Therefore, I see grave problems in now genuinely moving to a stricter environment. True reform would require a very different ethos to the loose practices that historically have been seen to favour Ireland. And as I see no appetite to openly discuss the key underlying issue as yet, I do not expect the supervisory regime to change in any fundamental respect.


With respect to developers I can see many potential problems in the operation of NAMA that are unlikely to be resolved.

Though I accept that we must move on to an effective resolution of the mess that has been caused by the development mania that overtook the Celtic Tiger, social justice requires that some penalty should be imposed on those who rashly squandered enormous sums of money.

Firstly, I see no reason why they should be granted strict confidentiality - as NAMA proposes - regarding their dealings. Taxpayers, who are now paying for their excesses are entitled to know the identity of the major culprits, the amounts that are owned and the extent to which they are cooperating with the Agency.

Secondly, an open investigation - perhaps starting through Dail committees - into the practices and dealings of developers leading up to this crisis should be promised. I expect that in many cases - apart from merely unwise - downright fraudulent behaviour will have been involved (perhaps in many cases also involving bankers). And where such is the case developers and bankers should be prosecuted in accordance with the law. Apart from requiring these developers (and bankers) to answer in some manner for their actions we could learn a great deal from the process that could help perhaps prevent a similar scenario unfolding in future.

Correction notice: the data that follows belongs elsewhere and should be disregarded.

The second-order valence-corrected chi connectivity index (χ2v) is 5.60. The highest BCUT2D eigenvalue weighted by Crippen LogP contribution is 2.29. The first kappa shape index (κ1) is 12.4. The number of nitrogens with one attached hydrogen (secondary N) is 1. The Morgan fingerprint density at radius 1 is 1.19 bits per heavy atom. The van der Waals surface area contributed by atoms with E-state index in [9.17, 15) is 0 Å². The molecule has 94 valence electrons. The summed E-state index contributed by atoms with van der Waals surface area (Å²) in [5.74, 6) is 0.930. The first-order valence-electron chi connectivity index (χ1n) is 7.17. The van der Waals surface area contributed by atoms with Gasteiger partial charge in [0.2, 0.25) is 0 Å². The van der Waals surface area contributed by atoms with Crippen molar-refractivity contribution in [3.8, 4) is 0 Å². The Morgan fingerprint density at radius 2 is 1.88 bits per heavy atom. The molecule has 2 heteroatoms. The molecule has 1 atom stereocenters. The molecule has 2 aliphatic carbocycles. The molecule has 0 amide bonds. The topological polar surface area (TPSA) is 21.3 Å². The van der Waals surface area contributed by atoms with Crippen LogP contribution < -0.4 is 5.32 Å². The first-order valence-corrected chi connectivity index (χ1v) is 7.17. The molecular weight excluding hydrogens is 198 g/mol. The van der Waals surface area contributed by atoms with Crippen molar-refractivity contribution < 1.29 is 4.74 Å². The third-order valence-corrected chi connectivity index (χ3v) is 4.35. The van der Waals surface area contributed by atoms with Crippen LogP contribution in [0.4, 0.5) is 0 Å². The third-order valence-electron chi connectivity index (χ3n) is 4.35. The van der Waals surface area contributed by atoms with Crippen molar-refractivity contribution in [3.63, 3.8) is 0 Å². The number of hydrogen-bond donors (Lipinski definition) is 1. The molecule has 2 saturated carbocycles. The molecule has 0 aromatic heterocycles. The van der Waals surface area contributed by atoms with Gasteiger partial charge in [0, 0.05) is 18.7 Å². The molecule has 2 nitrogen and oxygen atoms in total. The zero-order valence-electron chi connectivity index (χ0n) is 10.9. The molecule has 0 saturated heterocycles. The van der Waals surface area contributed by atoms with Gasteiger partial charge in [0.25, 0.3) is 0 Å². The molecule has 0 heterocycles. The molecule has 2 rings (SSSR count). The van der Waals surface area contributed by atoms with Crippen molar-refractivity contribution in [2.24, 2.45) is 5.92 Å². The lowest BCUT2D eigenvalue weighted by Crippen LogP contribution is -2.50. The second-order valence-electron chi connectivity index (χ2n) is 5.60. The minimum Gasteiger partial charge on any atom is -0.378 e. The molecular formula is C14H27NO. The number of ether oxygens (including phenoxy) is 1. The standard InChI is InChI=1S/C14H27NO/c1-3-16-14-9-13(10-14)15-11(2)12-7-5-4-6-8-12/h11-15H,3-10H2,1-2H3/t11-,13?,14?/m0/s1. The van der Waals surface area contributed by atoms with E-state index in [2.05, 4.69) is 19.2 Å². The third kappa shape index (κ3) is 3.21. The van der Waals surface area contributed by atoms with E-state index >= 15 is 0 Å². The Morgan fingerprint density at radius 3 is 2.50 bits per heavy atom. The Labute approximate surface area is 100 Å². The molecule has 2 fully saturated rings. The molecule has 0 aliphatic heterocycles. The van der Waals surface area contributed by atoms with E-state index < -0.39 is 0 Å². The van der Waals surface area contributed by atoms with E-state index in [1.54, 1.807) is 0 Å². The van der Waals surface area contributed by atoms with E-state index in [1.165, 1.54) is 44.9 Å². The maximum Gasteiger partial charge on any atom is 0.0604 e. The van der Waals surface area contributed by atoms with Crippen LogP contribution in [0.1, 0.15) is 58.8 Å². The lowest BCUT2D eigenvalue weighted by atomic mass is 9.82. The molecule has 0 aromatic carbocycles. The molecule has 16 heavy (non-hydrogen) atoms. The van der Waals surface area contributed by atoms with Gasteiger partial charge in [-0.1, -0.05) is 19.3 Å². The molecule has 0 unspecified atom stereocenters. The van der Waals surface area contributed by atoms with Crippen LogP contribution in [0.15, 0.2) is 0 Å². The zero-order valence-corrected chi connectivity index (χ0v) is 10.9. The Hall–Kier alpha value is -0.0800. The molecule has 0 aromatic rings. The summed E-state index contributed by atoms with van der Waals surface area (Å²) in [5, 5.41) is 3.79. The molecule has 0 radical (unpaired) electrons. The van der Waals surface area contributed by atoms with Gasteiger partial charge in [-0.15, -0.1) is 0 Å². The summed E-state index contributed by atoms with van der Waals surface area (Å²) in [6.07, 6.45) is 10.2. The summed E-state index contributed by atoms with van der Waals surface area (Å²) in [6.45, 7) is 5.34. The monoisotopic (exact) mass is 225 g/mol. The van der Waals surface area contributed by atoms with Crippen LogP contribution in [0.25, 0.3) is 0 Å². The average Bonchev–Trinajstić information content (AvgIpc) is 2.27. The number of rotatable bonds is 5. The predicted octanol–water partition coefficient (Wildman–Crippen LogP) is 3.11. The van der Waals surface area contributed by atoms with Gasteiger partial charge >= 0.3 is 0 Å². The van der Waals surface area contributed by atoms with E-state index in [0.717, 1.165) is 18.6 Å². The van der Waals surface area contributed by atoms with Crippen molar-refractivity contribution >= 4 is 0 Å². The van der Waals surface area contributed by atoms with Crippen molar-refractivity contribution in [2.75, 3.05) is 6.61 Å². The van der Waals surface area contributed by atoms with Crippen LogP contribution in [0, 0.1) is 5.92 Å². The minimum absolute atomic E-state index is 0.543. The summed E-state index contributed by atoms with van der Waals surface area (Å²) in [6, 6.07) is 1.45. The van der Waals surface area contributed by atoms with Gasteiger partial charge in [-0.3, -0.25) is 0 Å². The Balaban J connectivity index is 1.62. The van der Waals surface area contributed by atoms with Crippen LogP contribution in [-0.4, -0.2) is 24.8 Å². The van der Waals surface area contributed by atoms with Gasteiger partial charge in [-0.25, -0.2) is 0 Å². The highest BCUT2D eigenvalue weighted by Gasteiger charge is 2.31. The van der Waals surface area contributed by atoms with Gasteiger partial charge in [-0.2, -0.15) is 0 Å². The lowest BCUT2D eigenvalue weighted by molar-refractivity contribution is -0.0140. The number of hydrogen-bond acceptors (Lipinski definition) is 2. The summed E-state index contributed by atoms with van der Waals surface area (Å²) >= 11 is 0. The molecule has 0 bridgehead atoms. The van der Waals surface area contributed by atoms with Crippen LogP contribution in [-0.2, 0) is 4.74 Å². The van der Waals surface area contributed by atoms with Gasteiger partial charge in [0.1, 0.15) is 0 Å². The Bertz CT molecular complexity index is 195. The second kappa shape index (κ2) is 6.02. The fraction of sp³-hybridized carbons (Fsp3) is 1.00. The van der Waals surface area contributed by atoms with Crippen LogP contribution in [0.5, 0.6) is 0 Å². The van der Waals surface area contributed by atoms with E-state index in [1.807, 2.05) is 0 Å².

Thirdly, we need to end this ridiculous practice of allowing a labyrinth of perhaps hundreds of companies under one developer ownership being set up (deliberately designed to make it extremely difficult for investigators to follow any paper trail). Indeed this could all form part of that necessary investigation of the development crisis.

As I said in a previous offering on the topic, I expect that many developers have already hidden away large amounts of money e.g. through companies registered in other countries that NAMA will never be able to tap.

So I expect that these will just hold tight and plead inability to pay when approached by NAMA officials. Indeed - with money safely hidden - it may well suit some developers to declare bankruptcy if necessary, walk away and get ready for the next property upturn (whenever it occurs).

There is an even more frightening scenario that may unfold when NAMA does eventually seize such assets, in that it may then feel obliged to sell them at low cost to other developers already on their books (with the banks once again rowing in to provide the finance).

One hopeful suggestion here that I would make is that we now have a great opportunity for the State to seize a great deal of land. By carefully controlling its future use the state would then be in a position to prevent a speculative land bubble in a future recovery of the property market.


As for the banks, we must of course strive to move forward and restore confidence in the system. However justice - and thereby acceptance of NAMA proposals - requires again that the bank officials responsible for such appalling lending decisions in recent years face some penalty. Just as with the developers, a detailed investigation into the whole affair should be promised. Indeed perhaps the two proposed investigations (into the developers and bankers) should be combined in one as the issues are very much interrelated. Once again I would expect that many fraudulent practices would be uncovered in the process. And where officials are found guilty the full rigours of the law should be brought to bear.